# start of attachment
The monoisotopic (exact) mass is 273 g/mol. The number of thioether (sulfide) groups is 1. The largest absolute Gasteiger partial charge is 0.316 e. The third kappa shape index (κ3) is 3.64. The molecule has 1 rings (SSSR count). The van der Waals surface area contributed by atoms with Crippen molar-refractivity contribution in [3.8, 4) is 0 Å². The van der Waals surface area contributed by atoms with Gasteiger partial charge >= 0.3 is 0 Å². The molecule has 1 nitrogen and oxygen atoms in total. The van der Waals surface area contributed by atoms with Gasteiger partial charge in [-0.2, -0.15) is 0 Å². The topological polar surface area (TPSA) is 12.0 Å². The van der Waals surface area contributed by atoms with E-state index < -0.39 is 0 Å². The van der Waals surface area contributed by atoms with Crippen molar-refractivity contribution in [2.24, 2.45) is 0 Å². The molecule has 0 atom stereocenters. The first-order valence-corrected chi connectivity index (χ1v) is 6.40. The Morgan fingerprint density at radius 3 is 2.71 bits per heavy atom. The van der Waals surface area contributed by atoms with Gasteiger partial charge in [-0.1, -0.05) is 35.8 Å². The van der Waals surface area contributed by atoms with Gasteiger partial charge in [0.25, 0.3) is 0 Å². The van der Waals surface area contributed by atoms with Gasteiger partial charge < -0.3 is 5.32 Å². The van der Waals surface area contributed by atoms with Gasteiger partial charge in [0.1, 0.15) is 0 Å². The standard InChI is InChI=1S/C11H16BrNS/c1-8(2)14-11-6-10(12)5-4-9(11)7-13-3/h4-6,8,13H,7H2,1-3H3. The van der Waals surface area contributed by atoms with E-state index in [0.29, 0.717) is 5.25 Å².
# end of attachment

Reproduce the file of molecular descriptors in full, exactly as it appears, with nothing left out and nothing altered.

The monoisotopic (exact) mass is 273 g/mol. The number of thioether (sulfide) groups is 1. The largest absolute Gasteiger partial charge is 0.316 e. The third kappa shape index (κ3) is 3.64. The molecule has 1 rings (SSSR count). The van der Waals surface area contributed by atoms with Crippen molar-refractivity contribution in [3.8, 4) is 0 Å². The van der Waals surface area contributed by atoms with Gasteiger partial charge >= 0.3 is 0 Å². The molecule has 1 nitrogen and oxygen atoms in total. The van der Waals surface area contributed by atoms with Gasteiger partial charge in [-0.2, -0.15) is 0 Å². The topological polar surface area (TPSA) is 12.0 Å². The van der Waals surface area contributed by atoms with E-state index < -0.39 is 0 Å². The van der Waals surface area contributed by atoms with Crippen molar-refractivity contribution in [2.24, 2.45) is 0 Å². The molecule has 0 atom stereocenters. The first-order valence-corrected chi connectivity index (χ1v) is 6.40. The Morgan fingerprint density at radius 3 is 2.71 bits per heavy atom. The van der Waals surface area contributed by atoms with Gasteiger partial charge in [-0.1, -0.05) is 35.8 Å². The van der Waals surface area contributed by atoms with Gasteiger partial charge in [0.25, 0.3) is 0 Å². The van der Waals surface area contributed by atoms with Gasteiger partial charge < -0.3 is 5.32 Å². The van der Waals surface area contributed by atoms with Gasteiger partial charge in [0.1, 0.15) is 0 Å². The standard InChI is InChI=1S/C11H16BrNS/c1-8(2)14-11-6-10(12)5-4-9(11)7-13-3/h4-6,8,13H,7H2,1-3H3. The van der Waals surface area contributed by atoms with E-state index in [0.29, 0.717) is 5.25 Å².